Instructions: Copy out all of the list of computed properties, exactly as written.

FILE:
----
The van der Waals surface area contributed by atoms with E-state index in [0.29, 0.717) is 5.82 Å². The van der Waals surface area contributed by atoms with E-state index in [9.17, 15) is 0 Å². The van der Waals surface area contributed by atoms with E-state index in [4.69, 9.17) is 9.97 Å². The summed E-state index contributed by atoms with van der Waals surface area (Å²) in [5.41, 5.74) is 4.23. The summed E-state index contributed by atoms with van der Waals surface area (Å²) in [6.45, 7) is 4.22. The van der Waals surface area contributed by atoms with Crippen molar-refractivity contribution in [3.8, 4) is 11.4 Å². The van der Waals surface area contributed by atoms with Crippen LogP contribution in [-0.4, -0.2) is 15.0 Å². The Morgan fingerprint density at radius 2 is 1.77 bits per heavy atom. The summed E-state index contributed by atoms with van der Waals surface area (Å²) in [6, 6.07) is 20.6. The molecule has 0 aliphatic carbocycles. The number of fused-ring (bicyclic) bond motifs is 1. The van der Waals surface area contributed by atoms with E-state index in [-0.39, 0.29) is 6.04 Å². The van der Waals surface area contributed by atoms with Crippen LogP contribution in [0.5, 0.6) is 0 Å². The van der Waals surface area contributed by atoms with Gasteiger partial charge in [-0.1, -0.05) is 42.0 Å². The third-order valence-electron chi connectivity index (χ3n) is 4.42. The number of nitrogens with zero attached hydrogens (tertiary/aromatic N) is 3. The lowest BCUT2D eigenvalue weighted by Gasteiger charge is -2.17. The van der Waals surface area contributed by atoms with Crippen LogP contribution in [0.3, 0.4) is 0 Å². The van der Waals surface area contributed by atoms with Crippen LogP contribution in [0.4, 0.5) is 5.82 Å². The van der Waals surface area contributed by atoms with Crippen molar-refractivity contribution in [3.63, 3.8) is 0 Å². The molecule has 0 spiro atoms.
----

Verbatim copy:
The van der Waals surface area contributed by atoms with E-state index in [0.29, 0.717) is 5.82 Å². The van der Waals surface area contributed by atoms with E-state index in [9.17, 15) is 0 Å². The van der Waals surface area contributed by atoms with E-state index in [4.69, 9.17) is 9.97 Å². The summed E-state index contributed by atoms with van der Waals surface area (Å²) in [5.41, 5.74) is 4.23. The summed E-state index contributed by atoms with van der Waals surface area (Å²) in [6.45, 7) is 4.22. The van der Waals surface area contributed by atoms with Crippen molar-refractivity contribution in [3.8, 4) is 11.4 Å². The van der Waals surface area contributed by atoms with Crippen LogP contribution in [-0.4, -0.2) is 15.0 Å². The Morgan fingerprint density at radius 2 is 1.77 bits per heavy atom. The summed E-state index contributed by atoms with van der Waals surface area (Å²) in [6, 6.07) is 20.6. The molecule has 0 aliphatic carbocycles. The number of fused-ring (bicyclic) bond motifs is 1. The van der Waals surface area contributed by atoms with E-state index in [-0.39, 0.29) is 6.04 Å². The van der Waals surface area contributed by atoms with Crippen LogP contribution in [0.5, 0.6) is 0 Å². The van der Waals surface area contributed by atoms with Gasteiger partial charge in [-0.1, -0.05) is 42.0 Å². The third-order valence-electron chi connectivity index (χ3n) is 4.42. The number of nitrogens with zero attached hydrogens (tertiary/aromatic N) is 3. The lowest BCUT2D eigenvalue weighted by Gasteiger charge is -2.17. The van der Waals surface area contributed by atoms with Crippen LogP contribution in [0.3, 0.4) is 0 Å². The van der Waals surface area contributed by atoms with Crippen LogP contribution in [0.4, 0.5) is 5.82 Å². The van der Waals surface area contributed by atoms with Crippen molar-refractivity contribution in [3.63, 3.8) is 0 Å². The molecule has 0 spiro atoms.